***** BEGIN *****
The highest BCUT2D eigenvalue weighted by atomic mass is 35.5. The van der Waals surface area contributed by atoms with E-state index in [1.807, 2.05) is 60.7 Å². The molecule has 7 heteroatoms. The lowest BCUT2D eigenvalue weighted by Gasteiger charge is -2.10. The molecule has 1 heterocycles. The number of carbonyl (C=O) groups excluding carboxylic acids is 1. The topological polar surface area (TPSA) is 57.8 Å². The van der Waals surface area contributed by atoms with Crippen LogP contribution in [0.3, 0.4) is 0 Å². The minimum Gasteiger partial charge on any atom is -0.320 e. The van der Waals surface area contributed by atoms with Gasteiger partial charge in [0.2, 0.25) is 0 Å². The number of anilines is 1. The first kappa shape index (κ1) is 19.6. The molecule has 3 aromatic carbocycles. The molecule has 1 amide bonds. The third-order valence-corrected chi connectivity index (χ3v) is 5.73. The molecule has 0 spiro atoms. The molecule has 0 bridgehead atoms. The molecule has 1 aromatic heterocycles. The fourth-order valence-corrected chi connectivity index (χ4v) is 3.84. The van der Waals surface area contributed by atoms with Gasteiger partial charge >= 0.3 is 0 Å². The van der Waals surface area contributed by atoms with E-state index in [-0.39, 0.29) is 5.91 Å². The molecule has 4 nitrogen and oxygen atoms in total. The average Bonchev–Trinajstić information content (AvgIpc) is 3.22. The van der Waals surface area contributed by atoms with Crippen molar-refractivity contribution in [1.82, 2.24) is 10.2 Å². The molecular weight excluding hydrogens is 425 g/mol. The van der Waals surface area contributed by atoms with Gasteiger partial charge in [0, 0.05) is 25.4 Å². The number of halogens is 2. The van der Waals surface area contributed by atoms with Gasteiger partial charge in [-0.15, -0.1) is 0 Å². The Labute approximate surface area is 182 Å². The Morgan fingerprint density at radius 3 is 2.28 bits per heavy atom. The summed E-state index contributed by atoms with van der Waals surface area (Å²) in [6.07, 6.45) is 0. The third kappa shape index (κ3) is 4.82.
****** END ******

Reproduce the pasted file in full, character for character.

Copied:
The highest BCUT2D eigenvalue weighted by atomic mass is 35.5. The van der Waals surface area contributed by atoms with E-state index in [1.807, 2.05) is 60.7 Å². The molecule has 7 heteroatoms. The lowest BCUT2D eigenvalue weighted by Gasteiger charge is -2.10. The molecule has 1 heterocycles. The number of carbonyl (C=O) groups excluding carboxylic acids is 1. The topological polar surface area (TPSA) is 57.8 Å². The van der Waals surface area contributed by atoms with Crippen LogP contribution in [0.3, 0.4) is 0 Å². The minimum Gasteiger partial charge on any atom is -0.320 e. The van der Waals surface area contributed by atoms with Gasteiger partial charge in [0.2, 0.25) is 0 Å². The number of anilines is 1. The first kappa shape index (κ1) is 19.6. The molecule has 3 aromatic carbocycles. The molecule has 1 amide bonds. The third-order valence-corrected chi connectivity index (χ3v) is 5.73. The molecule has 0 spiro atoms. The molecule has 0 bridgehead atoms. The molecule has 1 aromatic heterocycles. The fourth-order valence-corrected chi connectivity index (χ4v) is 3.84. The van der Waals surface area contributed by atoms with Gasteiger partial charge >= 0.3 is 0 Å². The van der Waals surface area contributed by atoms with E-state index in [-0.39, 0.29) is 5.91 Å². The molecule has 4 nitrogen and oxygen atoms in total. The average Bonchev–Trinajstić information content (AvgIpc) is 3.22. The van der Waals surface area contributed by atoms with Crippen molar-refractivity contribution in [1.82, 2.24) is 10.2 Å². The molecular weight excluding hydrogens is 425 g/mol. The van der Waals surface area contributed by atoms with Gasteiger partial charge in [0, 0.05) is 25.4 Å². The number of halogens is 2. The van der Waals surface area contributed by atoms with Gasteiger partial charge in [-0.15, -0.1) is 0 Å². The Labute approximate surface area is 182 Å². The Morgan fingerprint density at radius 3 is 2.28 bits per heavy atom. The summed E-state index contributed by atoms with van der Waals surface area (Å²) in [6.07, 6.45) is 0. The third kappa shape index (κ3) is 4.82.